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Grace Yee wins 2024 Victorian Prize for Literature for Chinese Fish
Melbourne-based poet Grace Yee has won the 2024 Victorian Prize for Literature, Australia’s most generous writing prize worth $100,000, for her verse novel and debut book, Chinese Fish. The surprise announcement was made at the Victorian Premier’s Literary Awards ceremony at The Wheeler Centre in Melbourne, during which Yee was also awarded the VPLA for Poetry, worth $25,000.
It was an exceptional day of recognition for Yee and her book, which was longlisted for the Ockham New Zealand Book Awards in the poetry category earlier that morning. Yee holds dual citizenship in Australia and New Zealand, with Chinese Fish distributed on both sides of the pond.
A polyphonic, multi-generational and feminist tale which tells the story of a migrant family in Aotearoa New Zealand, Chinese Fish began as a PhD thesis. ‘I wrote it for myself,’ said Yee. ‘I had absolutely no ambitions for publishing it…[and] when I finished my thesis, it sat in the top drawer.’ You can hear Yee talk more on her book in her interview with Mel Fulton on Triple R’s Literati Glitterati, which aired a few months after Chinese Fish was published.
This is the second year in a row that a Giramondo author has taken away the Victorian Prize for Literature, with Jessica Au winning it in 2023 with her novel, Cold Enough for Snow.
Read Yee’s acceptance speech for the Victorian Prize for Literature and the VPLA judges’ comments on her book below. A transcript of Yee’s Poetry prize acceptance speech can also be found on her website.
Grace Yee’s VPLA acceptance speech
If my parents were here, they would be gobsmacked. They would be astonished that this little story that I wrote even got published in the first place. This story, which was inspired by very ordinary people like them, to have been acknowledged like this is mind-blowing.
One of the things that has pleased me a great deal since I published the book, which I did not anticipate, is so many readers have reached out to me and told me how much this story has resonated with their own family stories of immigration and resettlement.
I think that literature is crucial for illuminating the ordinary. Ordinary people’s lives. Lives that have been marginalised, hidden, and erased. And for shining light on the darker recesses of the world. Literature raises really big questions and it has no easy answers. It gives us pause and I think those pauses are significant, more significant, when you read a story and the characters in that story, their lives are so very different to your own. That kind of literature gives us the biggest pause.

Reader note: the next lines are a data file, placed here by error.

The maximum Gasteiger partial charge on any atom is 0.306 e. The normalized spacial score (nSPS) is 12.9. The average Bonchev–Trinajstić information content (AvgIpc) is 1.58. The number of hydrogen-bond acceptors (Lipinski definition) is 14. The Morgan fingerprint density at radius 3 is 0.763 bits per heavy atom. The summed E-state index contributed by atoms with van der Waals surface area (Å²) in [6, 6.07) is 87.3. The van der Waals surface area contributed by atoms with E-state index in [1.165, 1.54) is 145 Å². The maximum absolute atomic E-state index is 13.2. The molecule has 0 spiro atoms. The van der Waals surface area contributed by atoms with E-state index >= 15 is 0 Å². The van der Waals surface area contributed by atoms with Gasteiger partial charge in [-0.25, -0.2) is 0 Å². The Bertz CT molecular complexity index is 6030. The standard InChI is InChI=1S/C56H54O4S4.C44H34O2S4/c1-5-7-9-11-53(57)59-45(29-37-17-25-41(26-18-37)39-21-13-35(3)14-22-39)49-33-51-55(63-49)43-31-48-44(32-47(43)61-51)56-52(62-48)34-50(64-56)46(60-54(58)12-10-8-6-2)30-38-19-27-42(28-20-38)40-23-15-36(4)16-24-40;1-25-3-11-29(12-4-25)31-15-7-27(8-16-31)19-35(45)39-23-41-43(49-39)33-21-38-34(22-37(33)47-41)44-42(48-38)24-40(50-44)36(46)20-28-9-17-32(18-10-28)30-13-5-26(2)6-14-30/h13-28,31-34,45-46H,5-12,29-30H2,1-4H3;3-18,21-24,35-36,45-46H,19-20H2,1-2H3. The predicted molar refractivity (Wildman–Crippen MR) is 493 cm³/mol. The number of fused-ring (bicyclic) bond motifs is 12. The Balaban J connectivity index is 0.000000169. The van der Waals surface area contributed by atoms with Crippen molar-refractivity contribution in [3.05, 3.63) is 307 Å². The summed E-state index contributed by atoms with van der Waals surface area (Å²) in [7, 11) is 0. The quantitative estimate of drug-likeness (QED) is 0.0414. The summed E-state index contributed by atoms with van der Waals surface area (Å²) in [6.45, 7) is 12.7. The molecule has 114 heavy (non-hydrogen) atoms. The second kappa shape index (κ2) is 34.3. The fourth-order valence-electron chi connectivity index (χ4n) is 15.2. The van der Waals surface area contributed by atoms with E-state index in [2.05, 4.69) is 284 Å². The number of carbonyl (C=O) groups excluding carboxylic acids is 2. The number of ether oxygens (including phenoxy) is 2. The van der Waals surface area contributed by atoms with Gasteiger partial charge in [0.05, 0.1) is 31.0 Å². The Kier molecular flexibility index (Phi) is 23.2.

This award will enable me to have a bit of a pause and reflection. Which doesn’t mean that I’m not going to be doing anything! [laughter] Pausing and reflecting is as much of the writing process as putting pen to paper and putting words on a screen, as all writers know.
I am so very very grateful for this award, it is such an amazing honour. Thank you.
Chinese Fish switches between lyric, dramatic and documentary poetic forms, to tell a multi-generational tale of the Chin family’s migration from Hong Kong to Aotearoa New Zealand. Yee focuses on women’s experience; particularly, how migration tests the relationship between a mother and her daughter. She tells this story with sparkling humour, wit, and stylistic verve, while paying sustained attention to historical circumstance – particularly everyday racism and the discriminatory government policies which affected Chinese migrants. Characters’ voices are interwoven with archival text and scholarly observations. Cantonese-Taishanese characters, peppered throughout the dialogue, enhance a reader’s connection to this fictive family and their past. We were impressed by how intelligently Chinese Fish braids its modes and forms, its feminist vision, and its literary and conceptual sophistication.
Order Chinese Fish on the Giramondo website, or find it in your local independent bookstore.
‘Australia’s richest writing prize goes to Melbourne poet for family saga’ — Sydney Morning Herald